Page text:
Machine and Process Management

Cyber attack – a clear and present danger

As cyber attacks become more high profile and more prevalent, cybersecurity is an increasing concern for industrial automation and control system users and vendors. Cyber attacks happen for any number of reasons, including monetary gain, competitive advantage, political activism, social rewards, or even personal grievances. The effects have the potential to bring a business to its knees.cyper attack 1 process control or industrial automation

Why are industrial environments increasingly at risk?

The increasingly open and collaborative nature of industrial environments – In the past, industrial networks were primarily isolated systems, running proprietary control protocols, using specialized hardware and software. These days systems are networked on IP-based, wireless and mobile systems which are more open to attack. What’s more, legacy control systems were not designed to contend with current threat levels.

Inadequate end user awareness and end user inertia – End users in critical infrastructure environments are often well-organised in their cybersecurity defence. However, many end users in other industries (including manufacturing) are either unaware of the risk of cyber attacks or reluctant to implement security strategies in their enterprises, because investments in cybersecurity do not appear to have a tangible return-on-investment (ROI). This leads to a complacent ‘wait and watch’ approach that only mandatory regulation or the unfortunate instance of a cyber attack may change. 

Increased use of commercial off-the-shelf IT solutions in industrial environments – The gradual shift toward IT-based solutions in the industrial space has resulted in control systems having to face increased exposure to malware and security threats that are targeted at commercial systems. 

Inadequate skilled manpower – While the industrial sector prides itself on a highly skilled workforce focused on automation systems, that doesn’t always translate into adequate expertise in industrial IT networks. This skills gap weakens an organization’s ability to develop comprehensive protection and prevention strategies.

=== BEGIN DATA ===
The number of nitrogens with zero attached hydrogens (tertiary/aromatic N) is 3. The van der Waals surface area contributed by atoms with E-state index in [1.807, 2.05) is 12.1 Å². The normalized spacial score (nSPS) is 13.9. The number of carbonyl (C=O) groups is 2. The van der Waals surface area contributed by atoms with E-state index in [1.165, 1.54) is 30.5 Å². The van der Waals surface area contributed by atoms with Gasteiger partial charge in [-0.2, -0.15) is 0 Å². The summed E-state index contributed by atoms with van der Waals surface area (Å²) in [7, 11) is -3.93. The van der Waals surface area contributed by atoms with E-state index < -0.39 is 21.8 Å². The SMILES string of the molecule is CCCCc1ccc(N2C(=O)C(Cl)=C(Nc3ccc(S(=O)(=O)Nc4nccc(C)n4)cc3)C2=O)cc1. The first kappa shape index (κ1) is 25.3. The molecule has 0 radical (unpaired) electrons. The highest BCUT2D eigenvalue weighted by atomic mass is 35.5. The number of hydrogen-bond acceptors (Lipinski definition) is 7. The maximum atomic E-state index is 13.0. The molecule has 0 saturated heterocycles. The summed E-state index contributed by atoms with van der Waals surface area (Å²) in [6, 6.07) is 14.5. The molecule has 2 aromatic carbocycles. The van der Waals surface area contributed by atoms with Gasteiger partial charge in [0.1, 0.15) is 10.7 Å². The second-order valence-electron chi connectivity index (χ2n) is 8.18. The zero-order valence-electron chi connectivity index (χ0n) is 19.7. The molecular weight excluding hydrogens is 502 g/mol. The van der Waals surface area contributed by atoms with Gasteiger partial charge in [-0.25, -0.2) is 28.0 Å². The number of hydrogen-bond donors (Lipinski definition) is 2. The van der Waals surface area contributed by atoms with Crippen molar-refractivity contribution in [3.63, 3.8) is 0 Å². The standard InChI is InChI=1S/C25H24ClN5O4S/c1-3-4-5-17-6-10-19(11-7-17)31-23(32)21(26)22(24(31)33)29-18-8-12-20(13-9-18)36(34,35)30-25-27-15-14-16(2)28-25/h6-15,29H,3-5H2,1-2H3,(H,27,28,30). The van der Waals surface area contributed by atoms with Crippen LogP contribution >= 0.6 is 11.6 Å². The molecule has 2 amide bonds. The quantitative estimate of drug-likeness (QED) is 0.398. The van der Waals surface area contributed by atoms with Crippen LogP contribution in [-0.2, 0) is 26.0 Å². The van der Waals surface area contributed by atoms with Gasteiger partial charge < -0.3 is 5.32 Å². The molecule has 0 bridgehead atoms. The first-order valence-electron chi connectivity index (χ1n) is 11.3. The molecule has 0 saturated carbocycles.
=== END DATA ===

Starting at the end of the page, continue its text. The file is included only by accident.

How can organizations address cybersecurity?

Understanding the unique characteristics of the industrial environment, and where cybersecurity actions can be applied, is very important. Some of the key steps to consider are:

  • Have a security plan: policies and procedures to cover risk assessment, risk mitigation and methods to recover from disaster.
  • Network separation: Separating the industrial automation and control system from other networks by creating demilitarized zones (DMZ) to protect the industrial system from enterprise network requests and messages.
  • Perimeter protection: Firewalls, authentication, authorizations, VPN (IPsec) and anti-virus software to prevent unauthorized access.
  • Network segmentation: Containment of a potential security breach to only the affected segment by using switches and VLANs to divide the network into sub-networks and by restricting traffic between segments. This helps contain malware impact to one network segment;  thus limiting damage to the entire network.
  • Device hardening: Password management, user profile definition and deactivation of unused services to strengthen security on devices.
  • Monitoring and update: Surveillance of operator activity and network communications. Regular updates of software and firmware.

Cyber attacks are an ever-present and an ever-evolving threat that requires a pro-active and planned approach. To keep their operations safe, organizations need to look at their own internal policies, procedures and culture, and work in close partnership with their solutions providers.

Read more about cybersecurity in this new white paper Cybersecurity for Industrial Automation & Control Environments.

Is your organzation addressing Cybersecurity, do you have other solutions or concerns when it comes to cyper attacks?


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